Last year more than a half million people volunteered in the Central Territory, devoting over 2.5 million hours to service opportunities from ringing bells to emergency disaster relief, and everything in between. Here we salute those honored as Volunteers of the Year.

 

Artemis Wallace—Lifetime Service
Artemis “Temo” Wallace has furthered The Salvation Army’s mission through volunteerism and service as a soldier for more than 60 years. As kettle coordinator for the St. Louis Euclid, Mo., Corps, Temo helps ensure success. He serves on the corps council, teaches recruits’ classes, plays in the band and participates in men’s and community care ministries. Always ready to help, he volunteers for the food pantry, mobile market and outreach events; when younger he was active in emergency disaster services. Captains Patrick and Karen Holness, corps officers, reported, “Temo is an exemplary soldier and volunteer. Not only is he a veteran who served two tours of duty in Vietnam; he’s also a veteran Salvationist leading people to Christ through his service and example.”

 

 

 

Mark Krogh—Individual
Mark Krogh uses his expertise to maintain software programs and data input for ministries, services and finances for the Omaha North Side, Neb., Corps. Volunteering in the corps office over the last four years, five days a week for four hours a day, Mark tracks complex statistical and financial data, sometimes building custom programs to capture all of the data needed to produce reports for the corps, divisional administration, United Way and others. He keeps daily records for social services and attendance for all youth and adult ministries and programs. “Mark frees us up to do ministry,” said Lt. Ken Jones, corps officer. “The work and time he’s put into learning Army software and maintaining accurate records is outstanding—above and beyond anything I’ve ever seen from a volunteer.”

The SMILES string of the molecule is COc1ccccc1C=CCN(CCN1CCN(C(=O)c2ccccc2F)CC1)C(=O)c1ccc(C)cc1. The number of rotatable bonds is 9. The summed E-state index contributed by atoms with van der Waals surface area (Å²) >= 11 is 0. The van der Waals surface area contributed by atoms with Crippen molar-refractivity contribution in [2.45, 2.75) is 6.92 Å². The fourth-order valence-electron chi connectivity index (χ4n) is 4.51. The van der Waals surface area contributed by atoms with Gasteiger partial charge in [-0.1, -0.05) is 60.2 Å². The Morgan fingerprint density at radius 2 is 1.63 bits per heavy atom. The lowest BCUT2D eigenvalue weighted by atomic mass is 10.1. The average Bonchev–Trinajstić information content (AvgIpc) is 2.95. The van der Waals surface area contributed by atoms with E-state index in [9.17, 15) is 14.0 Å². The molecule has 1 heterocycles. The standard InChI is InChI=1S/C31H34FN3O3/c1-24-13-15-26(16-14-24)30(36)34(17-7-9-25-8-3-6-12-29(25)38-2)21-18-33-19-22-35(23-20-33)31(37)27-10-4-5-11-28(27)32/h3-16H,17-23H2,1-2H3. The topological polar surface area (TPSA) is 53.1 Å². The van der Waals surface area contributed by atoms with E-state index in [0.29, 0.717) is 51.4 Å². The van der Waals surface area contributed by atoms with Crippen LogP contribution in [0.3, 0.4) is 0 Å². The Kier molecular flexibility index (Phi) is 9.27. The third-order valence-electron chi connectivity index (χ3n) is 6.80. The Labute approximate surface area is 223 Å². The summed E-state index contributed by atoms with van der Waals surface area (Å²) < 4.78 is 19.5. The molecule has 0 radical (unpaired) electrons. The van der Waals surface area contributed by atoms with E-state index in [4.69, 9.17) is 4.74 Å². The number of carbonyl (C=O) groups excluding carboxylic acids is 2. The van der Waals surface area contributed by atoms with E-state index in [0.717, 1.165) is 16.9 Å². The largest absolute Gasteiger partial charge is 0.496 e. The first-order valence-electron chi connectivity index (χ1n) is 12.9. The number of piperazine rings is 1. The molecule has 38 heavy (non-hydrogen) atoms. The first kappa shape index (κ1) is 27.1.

Steve and Kaye Cook—Family
Motivated by their love for Jesus, Steve and Kaye Cook’s volunteerism is a lifestyle. Well known in their community, the Cooks use their business and social connections to generate funds and recruit volunteers for the Sioux Falls, S.D., Corps, particularly for its house-painting ministry and kettle season. Not only do they count money each night, the couple started a donation match. “Without it, we wouldn’t be able to meet our kettle goals,” said Major Tom Riggs, then corps officer. “Steve and Kaye are walking billboards for The Salvation Army.” Every Christmas morning the couple provides, prepares and serves breakfast at the corps; they do the same for the corps’ daily feeding program several times a year with their church. The Cooks also lead domestic and international Habitat for Humanity teams.

 

 

 

Faith McDevitt—Youth
When Faith McDevitt was a 3rd grader, she donated her allowance to a kettle, then campaigned with her family and friends for a larger, collective donation! Faith’s continued commitment to supporting people in need crystalized during a hospital stay when she asked for someone from the Livingston County, Mich., Corps to come pick up the money she’d been collecting. “Most young people would’ve been completely focused on their own pain,” recalled Major Prezza Morrison, corps officer. Faith continues raising kettle donations, rings bells at kettles and volunteers in the corps’ toy shop and Summer Lunch Bunch, a collaborative, county-wide feeding program. A 4.0 student and active in her school’s STEM (Science, Technology, Engineering and Mathematics) program, Faith’s interests range from aerospace to culinary arts!

 

Quicken Loans—Organization
Quicken Loans, Inc., headquartered in Detroit, Mich., has partnered with The Salvation Army for almost 15 years. As the nation’s largest retail mortgage lending company, Quicken Loans’ commitment to people in need exemplifies corporate care and citizenship. “Their commitment, example and consistency helps move our mission forward,” said Lt. Colonel John Turner, Eastern Michigan divisional commander. Every Friday the company’s employees make sandwiches distributed by The Salvation Army’s Bed and Bread trucks throughout Detroit. Employee assistance in the Detroit Harbor Light’s kitchen alone accounts for more than 1,000 volunteer hours a year over the last decade.

 

 

 

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